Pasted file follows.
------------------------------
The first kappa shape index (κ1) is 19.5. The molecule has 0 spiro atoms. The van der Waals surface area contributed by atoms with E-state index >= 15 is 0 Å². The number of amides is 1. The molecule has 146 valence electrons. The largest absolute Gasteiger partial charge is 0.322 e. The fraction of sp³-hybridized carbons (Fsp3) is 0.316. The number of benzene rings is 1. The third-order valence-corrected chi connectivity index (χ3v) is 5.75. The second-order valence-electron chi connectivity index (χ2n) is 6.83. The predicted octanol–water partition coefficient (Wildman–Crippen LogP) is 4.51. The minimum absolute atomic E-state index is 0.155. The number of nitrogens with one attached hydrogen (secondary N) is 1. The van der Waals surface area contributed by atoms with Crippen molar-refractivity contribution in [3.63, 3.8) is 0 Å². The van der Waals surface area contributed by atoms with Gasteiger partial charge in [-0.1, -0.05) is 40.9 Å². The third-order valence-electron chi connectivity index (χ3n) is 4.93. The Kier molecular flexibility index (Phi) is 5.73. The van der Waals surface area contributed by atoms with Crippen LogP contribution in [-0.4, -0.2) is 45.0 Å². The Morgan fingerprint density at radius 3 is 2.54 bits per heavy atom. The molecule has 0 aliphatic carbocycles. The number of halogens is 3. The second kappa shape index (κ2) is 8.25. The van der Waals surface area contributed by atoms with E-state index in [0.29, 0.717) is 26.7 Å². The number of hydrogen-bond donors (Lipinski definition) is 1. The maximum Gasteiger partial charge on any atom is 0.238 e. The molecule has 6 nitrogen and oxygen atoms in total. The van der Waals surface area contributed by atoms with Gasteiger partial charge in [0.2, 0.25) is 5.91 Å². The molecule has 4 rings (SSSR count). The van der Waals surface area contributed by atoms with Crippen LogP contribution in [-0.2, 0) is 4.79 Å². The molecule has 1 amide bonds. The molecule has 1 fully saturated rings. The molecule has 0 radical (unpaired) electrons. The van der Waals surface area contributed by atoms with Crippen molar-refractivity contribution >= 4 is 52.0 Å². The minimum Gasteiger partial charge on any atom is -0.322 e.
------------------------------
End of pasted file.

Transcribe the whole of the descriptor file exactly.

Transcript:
The first kappa shape index (κ1) is 19.5. The molecule has 0 spiro atoms. The van der Waals surface area contributed by atoms with E-state index >= 15 is 0 Å². The number of amides is 1. The molecule has 146 valence electrons. The largest absolute Gasteiger partial charge is 0.322 e. The fraction of sp³-hybridized carbons (Fsp3) is 0.316. The number of benzene rings is 1. The third-order valence-corrected chi connectivity index (χ3v) is 5.75. The second-order valence-electron chi connectivity index (χ2n) is 6.83. The predicted octanol–water partition coefficient (Wildman–Crippen LogP) is 4.51. The minimum absolute atomic E-state index is 0.155. The number of nitrogens with one attached hydrogen (secondary N) is 1. The van der Waals surface area contributed by atoms with Crippen molar-refractivity contribution in [3.63, 3.8) is 0 Å². The van der Waals surface area contributed by atoms with Gasteiger partial charge in [-0.1, -0.05) is 40.9 Å². The third-order valence-electron chi connectivity index (χ3n) is 4.93. The Kier molecular flexibility index (Phi) is 5.73. The van der Waals surface area contributed by atoms with Crippen LogP contribution in [-0.4, -0.2) is 45.0 Å². The Morgan fingerprint density at radius 3 is 2.54 bits per heavy atom. The molecule has 0 aliphatic carbocycles. The number of halogens is 3. The second kappa shape index (κ2) is 8.25. The van der Waals surface area contributed by atoms with E-state index in [0.29, 0.717) is 26.7 Å². The number of hydrogen-bond donors (Lipinski definition) is 1. The maximum Gasteiger partial charge on any atom is 0.238 e. The molecule has 6 nitrogen and oxygen atoms in total. The van der Waals surface area contributed by atoms with Gasteiger partial charge in [0.2, 0.25) is 5.91 Å². The molecule has 4 rings (SSSR count). The van der Waals surface area contributed by atoms with Crippen LogP contribution in [-0.2, 0) is 4.79 Å². The molecule has 1 amide bonds. The molecule has 1 fully saturated rings. The molecule has 0 radical (unpaired) electrons. The van der Waals surface area contributed by atoms with Crippen molar-refractivity contribution >= 4 is 52.0 Å². The minimum Gasteiger partial charge on any atom is -0.322 e.